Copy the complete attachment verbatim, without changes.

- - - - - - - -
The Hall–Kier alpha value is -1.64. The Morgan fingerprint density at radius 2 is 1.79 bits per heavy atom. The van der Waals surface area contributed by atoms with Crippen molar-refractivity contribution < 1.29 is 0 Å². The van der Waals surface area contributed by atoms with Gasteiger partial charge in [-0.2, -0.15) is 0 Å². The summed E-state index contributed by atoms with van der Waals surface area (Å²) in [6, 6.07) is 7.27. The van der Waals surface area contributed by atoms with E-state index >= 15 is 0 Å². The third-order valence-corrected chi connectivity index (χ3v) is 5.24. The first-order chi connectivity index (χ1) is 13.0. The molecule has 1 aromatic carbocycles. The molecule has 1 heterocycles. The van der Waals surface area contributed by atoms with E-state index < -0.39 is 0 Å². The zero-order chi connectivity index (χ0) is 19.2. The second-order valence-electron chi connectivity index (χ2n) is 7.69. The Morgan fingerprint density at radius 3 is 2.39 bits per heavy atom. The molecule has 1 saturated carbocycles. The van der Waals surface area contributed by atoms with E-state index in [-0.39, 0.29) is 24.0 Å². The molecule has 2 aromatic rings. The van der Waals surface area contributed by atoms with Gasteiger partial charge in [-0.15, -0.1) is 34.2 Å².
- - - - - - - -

The Hall–Kier alpha value is -1.64. The Morgan fingerprint density at radius 2 is 1.79 bits per heavy atom. The van der Waals surface area contributed by atoms with Crippen molar-refractivity contribution < 1.29 is 0 Å². The van der Waals surface area contributed by atoms with Gasteiger partial charge in [-0.2, -0.15) is 0 Å². The summed E-state index contributed by atoms with van der Waals surface area (Å²) in [6, 6.07) is 7.27. The van der Waals surface area contributed by atoms with E-state index >= 15 is 0 Å². The third-order valence-corrected chi connectivity index (χ3v) is 5.24. The first-order chi connectivity index (χ1) is 13.0. The molecule has 1 aromatic carbocycles. The molecule has 1 heterocycles. The van der Waals surface area contributed by atoms with E-state index < -0.39 is 0 Å². The zero-order chi connectivity index (χ0) is 19.2. The second-order valence-electron chi connectivity index (χ2n) is 7.69. The Morgan fingerprint density at radius 3 is 2.39 bits per heavy atom. The molecule has 1 saturated carbocycles. The van der Waals surface area contributed by atoms with E-state index in [-0.39, 0.29) is 24.0 Å². The molecule has 2 aromatic rings. The van der Waals surface area contributed by atoms with Gasteiger partial charge in [-0.15, -0.1) is 34.2 Å².